WHO Takes Airborne Precautions

The World Health Organization (WHO) is contemplating “airborne precautions” for medical workers after a new report shows that the coronavirus can survive in the air in specific settings. The coronavirus can thrive airborne, remaining hovering in the air varying on factors such as ‘heat and humidity’, WHO officials said.

The virus is transmitted through droplets, or little bits of liquid, mostly through sneezing or coughing, Dr. Maria Van Kerkhove, head of WHO’s emerging diseases and zoonosis unit, told reporters during a virtual news conference on Monday. “When you do an aerosol-generating procedure like in a medical care facility, you have the possibility to what we call 'aerosolize' these particles, which means they can stay in the air a little bit longer. It’s very important that health-care workers take additional precautions when they’re working on patients and doing those procedures,” Dr. Kekhove added.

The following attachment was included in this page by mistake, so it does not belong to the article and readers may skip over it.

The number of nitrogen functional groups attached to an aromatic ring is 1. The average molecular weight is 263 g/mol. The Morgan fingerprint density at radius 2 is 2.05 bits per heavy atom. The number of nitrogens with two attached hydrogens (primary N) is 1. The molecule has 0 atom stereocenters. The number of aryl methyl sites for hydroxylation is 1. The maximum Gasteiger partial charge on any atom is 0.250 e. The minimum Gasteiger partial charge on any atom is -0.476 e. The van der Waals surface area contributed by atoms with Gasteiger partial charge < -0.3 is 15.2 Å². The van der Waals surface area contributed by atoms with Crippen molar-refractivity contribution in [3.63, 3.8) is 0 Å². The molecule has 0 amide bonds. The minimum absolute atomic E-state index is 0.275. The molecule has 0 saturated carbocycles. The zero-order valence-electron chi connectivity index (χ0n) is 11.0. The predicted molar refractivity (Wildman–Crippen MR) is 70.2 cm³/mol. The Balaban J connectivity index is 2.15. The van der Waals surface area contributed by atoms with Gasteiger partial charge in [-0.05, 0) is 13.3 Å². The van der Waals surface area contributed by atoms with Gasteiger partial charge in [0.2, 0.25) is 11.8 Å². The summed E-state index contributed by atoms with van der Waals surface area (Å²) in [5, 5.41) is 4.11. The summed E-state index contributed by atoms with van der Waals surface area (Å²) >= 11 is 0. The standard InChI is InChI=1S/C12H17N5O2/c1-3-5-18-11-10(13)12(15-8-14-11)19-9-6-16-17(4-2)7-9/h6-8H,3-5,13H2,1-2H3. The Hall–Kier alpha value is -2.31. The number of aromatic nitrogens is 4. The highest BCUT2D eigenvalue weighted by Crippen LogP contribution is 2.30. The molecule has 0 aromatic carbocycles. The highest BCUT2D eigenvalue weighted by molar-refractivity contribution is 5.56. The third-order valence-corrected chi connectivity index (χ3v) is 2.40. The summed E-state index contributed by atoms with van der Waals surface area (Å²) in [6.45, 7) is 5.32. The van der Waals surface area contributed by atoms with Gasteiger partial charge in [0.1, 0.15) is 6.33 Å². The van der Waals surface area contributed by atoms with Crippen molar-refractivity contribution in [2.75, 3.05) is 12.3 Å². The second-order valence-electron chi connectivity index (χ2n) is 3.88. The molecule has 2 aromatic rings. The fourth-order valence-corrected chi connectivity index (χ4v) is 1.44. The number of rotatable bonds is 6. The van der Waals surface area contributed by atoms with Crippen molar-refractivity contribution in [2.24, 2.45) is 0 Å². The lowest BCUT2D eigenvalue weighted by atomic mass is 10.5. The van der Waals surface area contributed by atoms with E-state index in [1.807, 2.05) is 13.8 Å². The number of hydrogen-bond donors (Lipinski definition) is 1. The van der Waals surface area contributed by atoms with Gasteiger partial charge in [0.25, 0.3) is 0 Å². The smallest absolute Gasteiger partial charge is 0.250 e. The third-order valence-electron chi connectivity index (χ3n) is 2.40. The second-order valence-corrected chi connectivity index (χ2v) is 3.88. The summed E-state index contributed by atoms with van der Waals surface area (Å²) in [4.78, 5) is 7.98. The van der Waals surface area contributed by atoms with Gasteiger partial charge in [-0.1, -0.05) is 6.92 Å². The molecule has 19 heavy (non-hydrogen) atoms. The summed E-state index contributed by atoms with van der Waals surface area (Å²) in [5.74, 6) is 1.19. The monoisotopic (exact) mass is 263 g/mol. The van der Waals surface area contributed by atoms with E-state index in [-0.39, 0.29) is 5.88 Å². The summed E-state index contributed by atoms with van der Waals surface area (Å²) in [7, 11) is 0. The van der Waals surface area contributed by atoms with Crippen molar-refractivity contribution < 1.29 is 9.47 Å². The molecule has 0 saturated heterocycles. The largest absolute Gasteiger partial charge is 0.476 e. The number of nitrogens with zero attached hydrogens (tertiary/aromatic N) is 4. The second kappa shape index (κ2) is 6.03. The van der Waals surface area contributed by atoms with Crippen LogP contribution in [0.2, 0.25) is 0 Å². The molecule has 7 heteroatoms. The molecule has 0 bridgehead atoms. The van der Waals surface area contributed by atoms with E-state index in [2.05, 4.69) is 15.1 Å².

WHO experts claim the respiratory disease spreads via human-to-human interaction. The virus can also spread through droplets carried with ‘sneezing and coughing’ and ‘germs left on inanimate objects’.

Dr. Kerkhove asserts that health execs are mindful of several studies, looking at the various environmental situations that COVID-19 can endure. Researchers are precisely observing how ‘humidity, temperature and ultraviolet lighting’ disturbs the virus, as well as how long it lives on diverse surfaces, including steel and wood.

By Elene Dzebisashvili

24 March 2020 18:05